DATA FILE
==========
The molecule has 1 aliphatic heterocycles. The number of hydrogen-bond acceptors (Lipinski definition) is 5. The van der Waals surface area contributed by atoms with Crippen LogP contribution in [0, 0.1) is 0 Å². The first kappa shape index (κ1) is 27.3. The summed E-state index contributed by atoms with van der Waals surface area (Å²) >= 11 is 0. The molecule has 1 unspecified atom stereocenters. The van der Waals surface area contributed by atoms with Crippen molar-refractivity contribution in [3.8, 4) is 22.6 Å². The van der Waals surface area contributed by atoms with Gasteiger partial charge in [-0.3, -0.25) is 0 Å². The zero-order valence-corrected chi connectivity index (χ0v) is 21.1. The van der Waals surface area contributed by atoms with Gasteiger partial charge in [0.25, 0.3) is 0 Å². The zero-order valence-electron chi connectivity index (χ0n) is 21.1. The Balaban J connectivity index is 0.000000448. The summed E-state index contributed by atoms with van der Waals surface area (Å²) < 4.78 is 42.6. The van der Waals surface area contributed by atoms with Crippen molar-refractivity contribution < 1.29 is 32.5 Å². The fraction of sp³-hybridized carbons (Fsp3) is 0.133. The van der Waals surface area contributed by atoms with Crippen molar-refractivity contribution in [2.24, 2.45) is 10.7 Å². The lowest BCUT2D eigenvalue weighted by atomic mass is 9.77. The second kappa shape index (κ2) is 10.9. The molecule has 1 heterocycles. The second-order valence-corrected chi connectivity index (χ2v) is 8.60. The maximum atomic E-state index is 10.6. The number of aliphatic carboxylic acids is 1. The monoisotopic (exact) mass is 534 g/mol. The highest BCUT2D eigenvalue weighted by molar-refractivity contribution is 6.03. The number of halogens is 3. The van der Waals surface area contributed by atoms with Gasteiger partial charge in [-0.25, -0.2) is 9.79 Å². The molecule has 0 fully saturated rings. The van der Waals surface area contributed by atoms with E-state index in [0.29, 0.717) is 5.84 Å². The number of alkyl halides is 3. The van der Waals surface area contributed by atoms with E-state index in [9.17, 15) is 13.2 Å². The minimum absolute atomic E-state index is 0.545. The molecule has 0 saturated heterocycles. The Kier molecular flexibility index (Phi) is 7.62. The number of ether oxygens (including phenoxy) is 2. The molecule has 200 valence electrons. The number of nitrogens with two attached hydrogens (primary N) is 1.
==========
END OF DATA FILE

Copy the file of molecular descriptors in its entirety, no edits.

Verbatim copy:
The molecule has 1 aliphatic heterocycles. The number of hydrogen-bond acceptors (Lipinski definition) is 5. The van der Waals surface area contributed by atoms with Crippen LogP contribution in [0, 0.1) is 0 Å². The first kappa shape index (κ1) is 27.3. The summed E-state index contributed by atoms with van der Waals surface area (Å²) >= 11 is 0. The molecule has 1 unspecified atom stereocenters. The van der Waals surface area contributed by atoms with Crippen molar-refractivity contribution in [3.8, 4) is 22.6 Å². The van der Waals surface area contributed by atoms with Gasteiger partial charge in [-0.3, -0.25) is 0 Å². The zero-order valence-corrected chi connectivity index (χ0v) is 21.1. The van der Waals surface area contributed by atoms with Gasteiger partial charge in [0.25, 0.3) is 0 Å². The zero-order valence-electron chi connectivity index (χ0n) is 21.1. The Balaban J connectivity index is 0.000000448. The summed E-state index contributed by atoms with van der Waals surface area (Å²) < 4.78 is 42.6. The van der Waals surface area contributed by atoms with Crippen molar-refractivity contribution < 1.29 is 32.5 Å². The fraction of sp³-hybridized carbons (Fsp3) is 0.133. The van der Waals surface area contributed by atoms with Crippen molar-refractivity contribution in [2.24, 2.45) is 10.7 Å². The lowest BCUT2D eigenvalue weighted by atomic mass is 9.77. The second kappa shape index (κ2) is 10.9. The molecule has 1 heterocycles. The second-order valence-corrected chi connectivity index (χ2v) is 8.60. The maximum atomic E-state index is 10.6. The number of aliphatic carboxylic acids is 1. The monoisotopic (exact) mass is 534 g/mol. The highest BCUT2D eigenvalue weighted by molar-refractivity contribution is 6.03. The number of halogens is 3. The van der Waals surface area contributed by atoms with Gasteiger partial charge in [-0.25, -0.2) is 9.79 Å². The molecule has 0 fully saturated rings. The van der Waals surface area contributed by atoms with E-state index in [0.29, 0.717) is 5.84 Å². The number of alkyl halides is 3. The van der Waals surface area contributed by atoms with E-state index in [9.17, 15) is 13.2 Å². The minimum absolute atomic E-state index is 0.545. The molecule has 0 saturated heterocycles. The Kier molecular flexibility index (Phi) is 7.62. The number of ether oxygens (including phenoxy) is 2. The molecule has 200 valence electrons. The number of nitrogens with two attached hydrogens (primary N) is 1.